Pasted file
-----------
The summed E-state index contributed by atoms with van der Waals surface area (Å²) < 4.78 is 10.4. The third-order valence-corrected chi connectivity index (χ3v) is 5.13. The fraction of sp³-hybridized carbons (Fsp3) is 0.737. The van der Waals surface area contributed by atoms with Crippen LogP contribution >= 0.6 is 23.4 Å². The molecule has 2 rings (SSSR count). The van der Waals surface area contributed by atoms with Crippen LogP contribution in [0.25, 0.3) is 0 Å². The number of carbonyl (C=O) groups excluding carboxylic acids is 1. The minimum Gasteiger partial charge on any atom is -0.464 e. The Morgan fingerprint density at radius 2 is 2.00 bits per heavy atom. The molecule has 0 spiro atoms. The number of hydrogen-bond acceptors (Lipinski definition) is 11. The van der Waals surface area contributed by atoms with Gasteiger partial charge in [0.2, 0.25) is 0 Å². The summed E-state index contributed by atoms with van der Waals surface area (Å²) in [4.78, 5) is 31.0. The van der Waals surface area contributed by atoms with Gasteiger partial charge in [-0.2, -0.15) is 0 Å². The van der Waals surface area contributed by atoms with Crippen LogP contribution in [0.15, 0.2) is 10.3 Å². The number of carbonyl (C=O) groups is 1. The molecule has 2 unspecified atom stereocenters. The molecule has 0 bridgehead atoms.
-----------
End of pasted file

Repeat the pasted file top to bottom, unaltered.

The summed E-state index contributed by atoms with van der Waals surface area (Å²) < 4.78 is 10.4. The third-order valence-corrected chi connectivity index (χ3v) is 5.13. The fraction of sp³-hybridized carbons (Fsp3) is 0.737. The van der Waals surface area contributed by atoms with Crippen LogP contribution >= 0.6 is 23.4 Å². The molecule has 2 rings (SSSR count). The van der Waals surface area contributed by atoms with Crippen LogP contribution in [0.25, 0.3) is 0 Å². The number of carbonyl (C=O) groups excluding carboxylic acids is 1. The minimum Gasteiger partial charge on any atom is -0.464 e. The Morgan fingerprint density at radius 2 is 2.00 bits per heavy atom. The molecule has 0 spiro atoms. The number of hydrogen-bond acceptors (Lipinski definition) is 11. The van der Waals surface area contributed by atoms with Gasteiger partial charge in [0.2, 0.25) is 0 Å². The summed E-state index contributed by atoms with van der Waals surface area (Å²) in [4.78, 5) is 31.0. The van der Waals surface area contributed by atoms with Gasteiger partial charge in [-0.2, -0.15) is 0 Å². The van der Waals surface area contributed by atoms with Crippen LogP contribution in [0.15, 0.2) is 10.3 Å². The number of carbonyl (C=O) groups is 1. The molecule has 2 unspecified atom stereocenters. The molecule has 0 bridgehead atoms.